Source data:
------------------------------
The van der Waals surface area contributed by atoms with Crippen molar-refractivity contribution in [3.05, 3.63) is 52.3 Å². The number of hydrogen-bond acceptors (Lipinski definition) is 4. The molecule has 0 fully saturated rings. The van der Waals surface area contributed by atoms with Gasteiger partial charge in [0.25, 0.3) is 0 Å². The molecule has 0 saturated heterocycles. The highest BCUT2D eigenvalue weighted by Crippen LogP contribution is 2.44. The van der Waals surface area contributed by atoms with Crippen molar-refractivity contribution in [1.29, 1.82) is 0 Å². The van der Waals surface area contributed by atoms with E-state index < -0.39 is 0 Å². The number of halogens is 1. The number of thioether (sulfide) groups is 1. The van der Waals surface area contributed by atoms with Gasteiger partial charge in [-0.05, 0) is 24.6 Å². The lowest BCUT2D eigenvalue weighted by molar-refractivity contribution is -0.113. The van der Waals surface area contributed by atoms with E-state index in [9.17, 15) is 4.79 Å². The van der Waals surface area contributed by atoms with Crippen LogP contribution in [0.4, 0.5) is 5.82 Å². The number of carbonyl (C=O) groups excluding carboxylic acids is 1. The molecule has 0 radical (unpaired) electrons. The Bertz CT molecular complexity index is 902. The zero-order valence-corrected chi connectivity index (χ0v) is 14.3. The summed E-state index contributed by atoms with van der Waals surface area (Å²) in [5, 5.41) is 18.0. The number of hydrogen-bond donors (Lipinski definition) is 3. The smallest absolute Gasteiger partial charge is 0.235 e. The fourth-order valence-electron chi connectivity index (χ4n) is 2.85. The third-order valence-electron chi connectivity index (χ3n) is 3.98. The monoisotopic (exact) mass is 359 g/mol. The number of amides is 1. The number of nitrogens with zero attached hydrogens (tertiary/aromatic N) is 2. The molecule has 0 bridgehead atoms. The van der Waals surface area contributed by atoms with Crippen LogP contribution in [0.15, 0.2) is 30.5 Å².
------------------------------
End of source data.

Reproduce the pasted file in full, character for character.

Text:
The van der Waals surface area contributed by atoms with Crippen molar-refractivity contribution in [3.05, 3.63) is 52.3 Å². The number of hydrogen-bond acceptors (Lipinski definition) is 4. The molecule has 0 fully saturated rings. The van der Waals surface area contributed by atoms with Gasteiger partial charge in [0.25, 0.3) is 0 Å². The molecule has 0 saturated heterocycles. The highest BCUT2D eigenvalue weighted by Crippen LogP contribution is 2.44. The van der Waals surface area contributed by atoms with Crippen molar-refractivity contribution in [1.29, 1.82) is 0 Å². The van der Waals surface area contributed by atoms with E-state index < -0.39 is 0 Å². The number of halogens is 1. The number of thioether (sulfide) groups is 1. The van der Waals surface area contributed by atoms with Gasteiger partial charge in [-0.05, 0) is 24.6 Å². The lowest BCUT2D eigenvalue weighted by molar-refractivity contribution is -0.113. The van der Waals surface area contributed by atoms with E-state index in [9.17, 15) is 4.79 Å². The van der Waals surface area contributed by atoms with Crippen LogP contribution in [0.4, 0.5) is 5.82 Å². The number of carbonyl (C=O) groups excluding carboxylic acids is 1. The molecule has 0 radical (unpaired) electrons. The Bertz CT molecular complexity index is 902. The zero-order valence-corrected chi connectivity index (χ0v) is 14.3. The summed E-state index contributed by atoms with van der Waals surface area (Å²) in [5, 5.41) is 18.0. The number of hydrogen-bond donors (Lipinski definition) is 3. The smallest absolute Gasteiger partial charge is 0.235 e. The fourth-order valence-electron chi connectivity index (χ4n) is 2.85. The third-order valence-electron chi connectivity index (χ3n) is 3.98. The monoisotopic (exact) mass is 359 g/mol. The number of amides is 1. The number of nitrogens with zero attached hydrogens (tertiary/aromatic N) is 2. The molecule has 0 bridgehead atoms. The van der Waals surface area contributed by atoms with Crippen LogP contribution in [0.15, 0.2) is 30.5 Å².